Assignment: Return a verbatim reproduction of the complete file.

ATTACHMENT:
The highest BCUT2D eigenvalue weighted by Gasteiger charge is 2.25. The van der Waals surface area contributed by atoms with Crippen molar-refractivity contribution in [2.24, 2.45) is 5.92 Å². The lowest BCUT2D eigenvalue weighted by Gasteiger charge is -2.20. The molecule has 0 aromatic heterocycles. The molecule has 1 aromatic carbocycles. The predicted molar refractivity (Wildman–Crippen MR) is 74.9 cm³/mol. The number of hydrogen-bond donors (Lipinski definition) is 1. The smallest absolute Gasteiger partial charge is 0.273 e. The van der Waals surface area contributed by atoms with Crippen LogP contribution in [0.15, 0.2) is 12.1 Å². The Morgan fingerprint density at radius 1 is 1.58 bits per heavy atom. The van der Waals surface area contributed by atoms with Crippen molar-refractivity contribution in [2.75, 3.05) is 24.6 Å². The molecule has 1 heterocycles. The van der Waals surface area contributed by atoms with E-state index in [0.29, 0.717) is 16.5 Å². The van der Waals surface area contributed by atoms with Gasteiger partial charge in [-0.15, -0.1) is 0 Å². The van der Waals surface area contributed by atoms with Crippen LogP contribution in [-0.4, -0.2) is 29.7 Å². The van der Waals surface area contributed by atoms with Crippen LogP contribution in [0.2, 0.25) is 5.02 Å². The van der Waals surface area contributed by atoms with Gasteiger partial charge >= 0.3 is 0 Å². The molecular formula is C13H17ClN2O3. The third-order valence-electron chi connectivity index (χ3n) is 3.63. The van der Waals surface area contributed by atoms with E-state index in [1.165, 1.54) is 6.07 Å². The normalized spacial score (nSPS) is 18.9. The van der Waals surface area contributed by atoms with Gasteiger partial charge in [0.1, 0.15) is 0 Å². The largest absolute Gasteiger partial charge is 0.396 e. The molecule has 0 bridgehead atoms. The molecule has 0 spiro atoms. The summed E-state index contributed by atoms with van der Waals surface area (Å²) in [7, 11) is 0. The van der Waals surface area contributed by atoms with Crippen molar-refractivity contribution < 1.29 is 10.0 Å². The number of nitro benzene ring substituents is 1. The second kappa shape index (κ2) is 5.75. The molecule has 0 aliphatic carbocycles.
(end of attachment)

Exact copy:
The highest BCUT2D eigenvalue weighted by Gasteiger charge is 2.25. The van der Waals surface area contributed by atoms with Crippen molar-refractivity contribution in [2.24, 2.45) is 5.92 Å². The lowest BCUT2D eigenvalue weighted by Gasteiger charge is -2.20. The molecule has 0 aromatic heterocycles. The molecule has 1 aromatic carbocycles. The predicted molar refractivity (Wildman–Crippen MR) is 74.9 cm³/mol. The number of hydrogen-bond donors (Lipinski definition) is 1. The smallest absolute Gasteiger partial charge is 0.273 e. The van der Waals surface area contributed by atoms with Crippen LogP contribution in [0.15, 0.2) is 12.1 Å². The Morgan fingerprint density at radius 1 is 1.58 bits per heavy atom. The van der Waals surface area contributed by atoms with Crippen molar-refractivity contribution in [2.75, 3.05) is 24.6 Å². The molecule has 1 heterocycles. The van der Waals surface area contributed by atoms with E-state index in [0.29, 0.717) is 16.5 Å². The van der Waals surface area contributed by atoms with Gasteiger partial charge in [-0.15, -0.1) is 0 Å². The van der Waals surface area contributed by atoms with Crippen LogP contribution in [-0.4, -0.2) is 29.7 Å². The van der Waals surface area contributed by atoms with Crippen LogP contribution in [0.2, 0.25) is 5.02 Å². The van der Waals surface area contributed by atoms with Gasteiger partial charge >= 0.3 is 0 Å². The molecular formula is C13H17ClN2O3. The third-order valence-electron chi connectivity index (χ3n) is 3.63. The van der Waals surface area contributed by atoms with E-state index in [1.165, 1.54) is 6.07 Å². The normalized spacial score (nSPS) is 18.9. The van der Waals surface area contributed by atoms with Gasteiger partial charge in [0.1, 0.15) is 0 Å². The largest absolute Gasteiger partial charge is 0.396 e. The molecule has 0 bridgehead atoms. The molecule has 0 spiro atoms. The summed E-state index contributed by atoms with van der Waals surface area (Å²) in [7, 11) is 0. The van der Waals surface area contributed by atoms with Crippen molar-refractivity contribution < 1.29 is 10.0 Å². The number of nitro benzene ring substituents is 1. The second kappa shape index (κ2) is 5.75. The molecule has 0 aliphatic carbocycles.